Multiple Exposures in Wildlife Photography

Gerry van der Walt All Authors, Gerry 2 Comments

Quite often, when we are out in the field not much happens.

No, cancel that.  There is always something happening but sometimes we stop shoot because we think nothing is happening anymore.  Photographically speaking of course.

It is true that you can only shoot what we see but sometimes you need to, instead of just waiting for the stock standard images to happen, dig into your photographic toolbox in order to create an image rather than just take it.  Big difference.

Here is an image I created in the Mara a few weeks ago from a scene which some might have classified as normal or average.

Gerry van der Walt - Wildlife Photography

This is not the result of fancy Photoshop techniques  but a straight up single RAW file shot in the field and then processed in Lightroom.

Here is the original RAW file.

Gerry van der Walt - Wildlife Photography

The technique I used to create this image is called multiple exposures and it’s something you can do directly in camera.

The theory behind this is pretty simple.

You set up your camera to take anything between 2 and 10 images and it then combines this, in camera, into one RAW file.

To create the above image I set up my camera to shoot two multiple exposure images.  The first one was a straight up, and quite boring, image of a group of zebra on the banks of the river wanting to have a drink.  Since I don’t have the RAW file of the two different images and only the final, combined RAW file, the first frame would have looked something like this.

Gerry van der Walt - Wildlife Photography

Nothing special really.

For the very next frame I dropped my shutter speed to around 1/20 and, while taking the shot, swept my camera diagonally – at the same angle as the river bank – across the scene.  This is almost like panning but since the subjects are standing still you end up with streaks of colours and tones.  This frame would have looked something like this.

Gerry van der Walt - Wildlife Photography

Pretty trippy and, if you’re into that kind of thing, a pretty cool way to create unique images of zebra but the real magic then happens in camera when the two images are combined to create an image which I feel is bigger than the sum of the parts.

On this particular afternoon we played around with this technique for quite some time and here are a few of the other multiple exposure images I got of the herd of zebbies but didn’t quite make the cut.

Gerry van der Walt - Wildlife Photography

After shooting a clean, crisp image I then did a horizontal sweep across the scene to get this one.

Gerry van der Walt - Wildlife Photography

For the above result, after getting my crisp image, I rotated my lens to get a circular blur in the frame.

Gerry van der Walt - Wildlife Photography

Slightly more abstract, the above images consist of three frames in one.  The first two were crisp images, the second one slightly offset from the previous, and then a slight rotation.

The possibilities with these kind of multiple exposure images are endless and playing around with it, apart from keeping you creatively busy in the field,  can result in some amazing visuals.  Sure, if you believe that every wildlife image needs to be perfectly clear with nothing in the background with the subject placed exactly on the rule of thirds you might look at this and think it is quite horrible but I think, apart from that you are blocking your own creativity and photographic potential, it is a fantastic tool to have and to use to add depth to your portfolio of images and to, literally, create something out of nothing.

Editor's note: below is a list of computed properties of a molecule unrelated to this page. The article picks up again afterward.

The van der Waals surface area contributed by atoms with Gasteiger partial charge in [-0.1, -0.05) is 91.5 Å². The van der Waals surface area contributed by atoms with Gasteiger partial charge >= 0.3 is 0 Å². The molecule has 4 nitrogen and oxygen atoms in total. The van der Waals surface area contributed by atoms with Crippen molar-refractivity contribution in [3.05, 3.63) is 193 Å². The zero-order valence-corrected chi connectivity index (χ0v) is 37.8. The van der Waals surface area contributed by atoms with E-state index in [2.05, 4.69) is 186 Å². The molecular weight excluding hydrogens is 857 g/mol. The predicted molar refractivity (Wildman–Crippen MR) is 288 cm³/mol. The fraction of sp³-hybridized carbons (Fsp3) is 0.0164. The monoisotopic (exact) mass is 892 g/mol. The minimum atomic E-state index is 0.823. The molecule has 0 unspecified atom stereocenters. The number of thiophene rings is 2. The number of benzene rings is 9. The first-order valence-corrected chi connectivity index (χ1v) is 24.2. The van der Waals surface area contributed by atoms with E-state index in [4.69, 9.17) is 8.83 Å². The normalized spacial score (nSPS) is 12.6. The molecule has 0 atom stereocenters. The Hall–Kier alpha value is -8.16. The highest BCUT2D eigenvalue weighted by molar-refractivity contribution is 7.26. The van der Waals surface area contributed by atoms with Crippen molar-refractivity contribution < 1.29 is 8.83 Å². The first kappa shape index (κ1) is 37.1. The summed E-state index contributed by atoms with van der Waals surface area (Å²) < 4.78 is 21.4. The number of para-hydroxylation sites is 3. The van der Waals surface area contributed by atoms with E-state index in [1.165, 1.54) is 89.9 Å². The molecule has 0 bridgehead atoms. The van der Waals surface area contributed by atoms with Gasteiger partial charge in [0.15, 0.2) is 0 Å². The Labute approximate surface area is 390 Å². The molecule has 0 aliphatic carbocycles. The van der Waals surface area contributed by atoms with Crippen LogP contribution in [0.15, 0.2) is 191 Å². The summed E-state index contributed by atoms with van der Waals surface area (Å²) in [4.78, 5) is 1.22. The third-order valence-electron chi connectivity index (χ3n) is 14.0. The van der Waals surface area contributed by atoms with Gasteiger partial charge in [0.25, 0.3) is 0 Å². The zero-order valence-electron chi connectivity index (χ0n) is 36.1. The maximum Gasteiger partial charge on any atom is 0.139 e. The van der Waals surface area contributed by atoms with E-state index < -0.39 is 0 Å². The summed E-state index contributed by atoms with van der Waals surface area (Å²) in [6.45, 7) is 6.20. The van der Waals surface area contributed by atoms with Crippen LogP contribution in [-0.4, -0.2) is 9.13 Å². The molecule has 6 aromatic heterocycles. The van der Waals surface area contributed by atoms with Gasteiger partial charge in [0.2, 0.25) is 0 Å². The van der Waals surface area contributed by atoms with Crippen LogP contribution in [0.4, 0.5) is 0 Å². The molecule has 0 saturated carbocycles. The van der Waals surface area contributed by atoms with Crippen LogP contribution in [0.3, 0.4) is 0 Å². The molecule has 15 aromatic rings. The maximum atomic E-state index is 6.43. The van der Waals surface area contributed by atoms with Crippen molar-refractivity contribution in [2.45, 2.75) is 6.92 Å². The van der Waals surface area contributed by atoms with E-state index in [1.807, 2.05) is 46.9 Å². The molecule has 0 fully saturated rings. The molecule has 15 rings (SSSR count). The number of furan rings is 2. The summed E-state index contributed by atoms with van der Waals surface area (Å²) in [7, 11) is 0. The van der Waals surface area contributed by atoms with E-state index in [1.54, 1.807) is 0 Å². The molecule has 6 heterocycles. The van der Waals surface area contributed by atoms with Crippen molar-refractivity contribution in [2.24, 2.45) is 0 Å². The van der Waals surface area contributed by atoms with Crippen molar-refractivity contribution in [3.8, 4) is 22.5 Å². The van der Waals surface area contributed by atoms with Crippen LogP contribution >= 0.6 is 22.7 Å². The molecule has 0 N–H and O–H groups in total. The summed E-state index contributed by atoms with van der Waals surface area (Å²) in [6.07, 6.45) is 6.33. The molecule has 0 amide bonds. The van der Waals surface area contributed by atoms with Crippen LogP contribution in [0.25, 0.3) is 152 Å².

To me the important thing with these kind of images, which if we are honest with each other can very easily come across as quite kitch and overcooked, is to shoot with a vision, or a specific idea of what you want to show in your final image.

For the image right at the top of this post – my favourite of the lot – I wanted to show the continuous stop start movement the zebra were doing as they approached the water slowly, stopped and then rushed away from it again.  By shooting one image crisp and in focus – zebra pausing – and then one with a slower shutter speed in which I can convey a sense of movement – zebra rushing away from water – I feel that my final image shows the story I was watching out in the field.

This is not a technique I would use all the time but it is most definitely something to keep in mind when you next head out into the field.

Here’s one more example of a multiple exposure image I created in Madikwe during our Wildlife Photography Workshop a few weeks ago.

We were sitting in the underground hide watching a small flock of Guinea Fowl drinking on the edged of the water.  The light was gone and even at very high ISO’s it was quite challenging to create decent images.   If you’ve ever seen Guinea’s drinking you will know ow they pop their heads up and down to check for any danger around the water and this is what caught my eye and what I wanted to focus on.

A 10 frame multiple exposure images left me with this result, one I quite liked.

Gerry van der Walt - Wildlife Photography

Until next time.

Gerry van der Walt 

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Comments 2

  1. Simon Beevers

    Interesting results. i am however, not understanding how you actually did it in camera. How do you set up a camera for multiple exposures? (I assume this is different to HDR?) Are most cameras capable of doing this?

    1. Post
      Author
      Gerry

      Hi Simon. Yip, different o HDR as the two images are just overlayed – similar as if you were to do it in Photoshop. Most of today’s DSLR cameras have the option to shoot multiple exposures in the menu system. Working on a follow up post with more screenshots and how to! 🙂

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